second flaw in visual tracking technology: it's intrusive. put a camera in a shopping mall and people automatically get edgy. it changes their "behaviour", which is precisely what you do not want. the last thing you want in a shopping mall is "edgy customers". some shopping centre managers *specifically* request suppliers of this kind of equipment *not* to walk around the store in clothing that is identified with "worker" or "engineer", and they prohibit the carrying clipboards, toolboxes and other stuff that said "annoying person to get away from immediately or be concerned about that they might be carrying a bomb etc. etc". they _really_ have to be careful about this kind of stuff. so: lots of big expensive high-resolution, high contrast ratio cameras with big zoom lenses: Baaaad.
third flaw in visual tracking technology: unless you have a hell of a lot of cameras and some extremely expensive CPUs, tracking upwards of 100,000 people in a single shopping centre means that moving from one camera to the next you lose continuity. once you lose continuity, that's it: it's "Game Over" for the whole concept of "one person". person goes into a toilet? you *really* don't want to go down that kind of tracking route. *but*.... person comes *out* of toilet, now you have a problem: you've lost continuity, and that means "oops, system thinks there's 2 people when there's actually only 1". now you're into lying about the number of people actually in the shopping centre. walk into a shop that has a complex layout (or doesn't want its customers intrusively tracked by cameras?), you lost the path. shops where people change their clothing? you lost the path. corridors with double fire-doors where you don't want people to have a camera staring them in the face no matter where they look? you lost the path. even that "80% success" figure is... it's just nowhere near enough: it genuinely has to be close to 100% to be useful. lose the path, you just lied to the retailer about the number of unique visitors, and you *can't do that*. "blur the face"?? wtf!! you just lost all the unique information needed to recover the path down the line, if it ever gets lost.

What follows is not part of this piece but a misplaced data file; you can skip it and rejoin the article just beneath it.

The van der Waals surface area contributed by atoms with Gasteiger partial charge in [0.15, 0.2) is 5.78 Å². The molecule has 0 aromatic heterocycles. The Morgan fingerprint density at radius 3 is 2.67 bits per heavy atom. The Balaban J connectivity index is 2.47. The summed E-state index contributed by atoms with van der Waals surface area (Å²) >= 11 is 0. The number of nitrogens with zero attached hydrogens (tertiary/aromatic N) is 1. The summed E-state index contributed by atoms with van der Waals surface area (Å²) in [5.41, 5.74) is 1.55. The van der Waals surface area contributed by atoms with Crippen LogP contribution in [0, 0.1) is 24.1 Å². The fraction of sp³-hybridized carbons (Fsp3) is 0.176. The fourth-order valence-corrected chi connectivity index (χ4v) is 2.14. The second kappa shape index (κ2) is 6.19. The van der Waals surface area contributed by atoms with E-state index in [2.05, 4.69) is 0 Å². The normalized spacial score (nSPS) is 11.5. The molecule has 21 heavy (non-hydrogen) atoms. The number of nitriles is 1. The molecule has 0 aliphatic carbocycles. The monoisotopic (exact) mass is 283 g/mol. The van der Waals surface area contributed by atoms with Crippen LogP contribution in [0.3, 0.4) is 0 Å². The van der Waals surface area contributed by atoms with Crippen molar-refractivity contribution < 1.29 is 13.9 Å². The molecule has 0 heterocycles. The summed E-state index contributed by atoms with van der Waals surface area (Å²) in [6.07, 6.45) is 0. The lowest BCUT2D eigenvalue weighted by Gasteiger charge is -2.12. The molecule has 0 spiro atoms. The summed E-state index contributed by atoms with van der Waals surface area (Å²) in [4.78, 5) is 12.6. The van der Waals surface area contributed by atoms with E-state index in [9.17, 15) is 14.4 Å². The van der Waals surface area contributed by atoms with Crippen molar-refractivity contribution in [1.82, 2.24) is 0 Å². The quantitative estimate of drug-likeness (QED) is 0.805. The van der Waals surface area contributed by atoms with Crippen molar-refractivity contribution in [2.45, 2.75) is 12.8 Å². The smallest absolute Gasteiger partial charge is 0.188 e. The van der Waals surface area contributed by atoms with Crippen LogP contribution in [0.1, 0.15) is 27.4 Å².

fourth flaw in visual tracking technology: drastic changes in lighting conditions. it turns out that to cope with sunlight changes at windows and doorways is drastically beyond both current camera technology *and* the CPU requirements of today's modern cluster computing, it's that CPU-intensive. and doorways are exactly where you really, really need to know about, because that's where the "path" of a unique shopper both begins and ends.
now the irony is that the subtleties of this are completely lost on many shopping mall managers. they *want* to be able to lie to the retailers that there are more people coming to the centre than there actually are, so the "whoops the reported numbers of unique shoppers are 6x higher than reality" is not a problem for such management, but for where it matters and you have retailers and mall management intelligent enough to understand, you *need* something different, and that's where the technology of the company i worked for comes into play, in a non-intrusive, non-privacy-invading fashion. and yes, it can be used for exactly the benefits described: emergency route planning and congestion reduction. just... without the privacy-invasion, thank you.
bottom line is: i really don't see how visual tracking is going to work out any time soon, especially given that face-blurring helps destroy critical information needed to rejoin paths if the tracking is ever lost, and especially given that the CPU usage is so enormous that you would need a supercomputer in the back office and a massively-upgraded power line to run it. no - don't expect visual tracking to be hitting a shopping mall near you in the immediate future.